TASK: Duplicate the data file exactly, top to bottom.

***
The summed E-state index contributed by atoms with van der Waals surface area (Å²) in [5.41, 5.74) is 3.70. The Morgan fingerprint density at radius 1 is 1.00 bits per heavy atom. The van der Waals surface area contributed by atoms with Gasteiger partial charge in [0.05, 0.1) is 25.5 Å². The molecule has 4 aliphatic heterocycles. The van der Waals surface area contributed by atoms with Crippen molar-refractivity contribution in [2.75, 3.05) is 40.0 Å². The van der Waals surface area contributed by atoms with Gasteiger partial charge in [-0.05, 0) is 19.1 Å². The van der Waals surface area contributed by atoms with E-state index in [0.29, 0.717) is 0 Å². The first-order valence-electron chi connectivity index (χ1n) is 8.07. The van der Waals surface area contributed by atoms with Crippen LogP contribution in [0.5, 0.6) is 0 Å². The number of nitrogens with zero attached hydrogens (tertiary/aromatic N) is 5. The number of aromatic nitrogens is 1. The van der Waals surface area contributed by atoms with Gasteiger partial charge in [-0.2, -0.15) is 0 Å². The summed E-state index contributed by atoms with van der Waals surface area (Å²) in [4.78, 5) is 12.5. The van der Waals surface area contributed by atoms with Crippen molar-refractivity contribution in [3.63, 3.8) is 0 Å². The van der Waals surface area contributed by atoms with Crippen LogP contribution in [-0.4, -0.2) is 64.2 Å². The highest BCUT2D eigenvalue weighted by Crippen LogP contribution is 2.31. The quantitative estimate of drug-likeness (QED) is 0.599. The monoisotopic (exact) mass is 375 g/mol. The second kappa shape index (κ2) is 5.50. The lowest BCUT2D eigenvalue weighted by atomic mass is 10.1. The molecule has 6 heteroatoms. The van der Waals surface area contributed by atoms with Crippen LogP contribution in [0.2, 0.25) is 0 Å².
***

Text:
The summed E-state index contributed by atoms with van der Waals surface area (Å²) in [5.41, 5.74) is 3.70. The Morgan fingerprint density at radius 1 is 1.00 bits per heavy atom. The van der Waals surface area contributed by atoms with Gasteiger partial charge in [0.05, 0.1) is 25.5 Å². The molecule has 4 aliphatic heterocycles. The van der Waals surface area contributed by atoms with Crippen molar-refractivity contribution in [2.75, 3.05) is 40.0 Å². The van der Waals surface area contributed by atoms with Gasteiger partial charge in [-0.05, 0) is 19.1 Å². The van der Waals surface area contributed by atoms with E-state index in [0.29, 0.717) is 0 Å². The first-order valence-electron chi connectivity index (χ1n) is 8.07. The van der Waals surface area contributed by atoms with Crippen LogP contribution in [0.5, 0.6) is 0 Å². The number of nitrogens with zero attached hydrogens (tertiary/aromatic N) is 5. The number of aromatic nitrogens is 1. The van der Waals surface area contributed by atoms with Gasteiger partial charge in [-0.2, -0.15) is 0 Å². The summed E-state index contributed by atoms with van der Waals surface area (Å²) in [4.78, 5) is 12.5. The van der Waals surface area contributed by atoms with Crippen molar-refractivity contribution in [3.63, 3.8) is 0 Å². The van der Waals surface area contributed by atoms with Crippen LogP contribution in [-0.4, -0.2) is 64.2 Å². The highest BCUT2D eigenvalue weighted by Crippen LogP contribution is 2.31. The quantitative estimate of drug-likeness (QED) is 0.599. The monoisotopic (exact) mass is 375 g/mol. The second kappa shape index (κ2) is 5.50. The lowest BCUT2D eigenvalue weighted by atomic mass is 10.1. The molecule has 6 heteroatoms. The van der Waals surface area contributed by atoms with Crippen LogP contribution in [0.2, 0.25) is 0 Å².